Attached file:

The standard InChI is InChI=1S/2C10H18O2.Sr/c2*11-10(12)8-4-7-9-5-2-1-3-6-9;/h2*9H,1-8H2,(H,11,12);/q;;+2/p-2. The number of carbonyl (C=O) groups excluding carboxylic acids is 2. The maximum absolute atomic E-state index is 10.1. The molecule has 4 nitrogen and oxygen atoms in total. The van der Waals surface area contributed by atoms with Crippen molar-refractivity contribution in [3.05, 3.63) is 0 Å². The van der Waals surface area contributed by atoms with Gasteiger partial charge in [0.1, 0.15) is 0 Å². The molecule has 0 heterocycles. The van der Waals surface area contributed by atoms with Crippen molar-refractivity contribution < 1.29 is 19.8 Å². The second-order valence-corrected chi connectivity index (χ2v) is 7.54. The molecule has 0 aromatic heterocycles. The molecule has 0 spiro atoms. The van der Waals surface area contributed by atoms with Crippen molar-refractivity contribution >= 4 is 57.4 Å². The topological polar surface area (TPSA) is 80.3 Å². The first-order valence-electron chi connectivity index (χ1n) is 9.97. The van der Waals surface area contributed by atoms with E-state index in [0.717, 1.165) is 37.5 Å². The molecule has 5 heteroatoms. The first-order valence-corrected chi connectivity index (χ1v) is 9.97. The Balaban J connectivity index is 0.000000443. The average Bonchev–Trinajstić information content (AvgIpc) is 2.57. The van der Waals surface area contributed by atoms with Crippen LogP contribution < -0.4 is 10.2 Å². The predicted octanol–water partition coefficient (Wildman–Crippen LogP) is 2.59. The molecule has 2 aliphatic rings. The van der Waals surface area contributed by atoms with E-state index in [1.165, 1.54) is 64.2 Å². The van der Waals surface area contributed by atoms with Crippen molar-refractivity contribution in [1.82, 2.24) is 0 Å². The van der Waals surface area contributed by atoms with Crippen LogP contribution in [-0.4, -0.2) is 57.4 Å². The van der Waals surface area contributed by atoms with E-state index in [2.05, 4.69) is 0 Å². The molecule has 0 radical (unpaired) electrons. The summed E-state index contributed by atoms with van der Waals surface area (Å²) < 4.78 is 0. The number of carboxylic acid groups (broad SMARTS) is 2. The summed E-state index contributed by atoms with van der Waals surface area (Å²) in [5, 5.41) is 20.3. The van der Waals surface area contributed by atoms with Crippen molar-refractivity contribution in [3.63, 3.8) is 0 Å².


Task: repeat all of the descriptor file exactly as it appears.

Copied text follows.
The standard InChI is InChI=1S/2C10H18O2.Sr/c2*11-10(12)8-4-7-9-5-2-1-3-6-9;/h2*9H,1-8H2,(H,11,12);/q;;+2/p-2. The number of carbonyl (C=O) groups excluding carboxylic acids is 2. The maximum absolute atomic E-state index is 10.1. The molecule has 4 nitrogen and oxygen atoms in total. The van der Waals surface area contributed by atoms with Crippen molar-refractivity contribution in [3.05, 3.63) is 0 Å². The van der Waals surface area contributed by atoms with Gasteiger partial charge in [0.1, 0.15) is 0 Å². The molecule has 0 heterocycles. The van der Waals surface area contributed by atoms with Crippen molar-refractivity contribution < 1.29 is 19.8 Å². The second-order valence-corrected chi connectivity index (χ2v) is 7.54. The molecule has 0 aromatic heterocycles. The molecule has 0 spiro atoms. The van der Waals surface area contributed by atoms with Crippen molar-refractivity contribution >= 4 is 57.4 Å². The topological polar surface area (TPSA) is 80.3 Å². The first-order valence-electron chi connectivity index (χ1n) is 9.97. The van der Waals surface area contributed by atoms with E-state index in [0.717, 1.165) is 37.5 Å². The molecule has 5 heteroatoms. The first-order valence-corrected chi connectivity index (χ1v) is 9.97. The Balaban J connectivity index is 0.000000443. The average Bonchev–Trinajstić information content (AvgIpc) is 2.57. The van der Waals surface area contributed by atoms with Crippen LogP contribution < -0.4 is 10.2 Å². The predicted octanol–water partition coefficient (Wildman–Crippen LogP) is 2.59. The molecule has 2 aliphatic rings. The van der Waals surface area contributed by atoms with E-state index in [1.165, 1.54) is 64.2 Å². The van der Waals surface area contributed by atoms with Crippen molar-refractivity contribution in [1.82, 2.24) is 0 Å². The van der Waals surface area contributed by atoms with Crippen LogP contribution in [-0.4, -0.2) is 57.4 Å². The van der Waals surface area contributed by atoms with E-state index in [2.05, 4.69) is 0 Å². The molecule has 0 radical (unpaired) electrons. The summed E-state index contributed by atoms with van der Waals surface area (Å²) < 4.78 is 0. The number of carboxylic acid groups (broad SMARTS) is 2. The summed E-state index contributed by atoms with van der Waals surface area (Å²) in [5, 5.41) is 20.3. The van der Waals surface area contributed by atoms with Crippen molar-refractivity contribution in [3.63, 3.8) is 0 Å².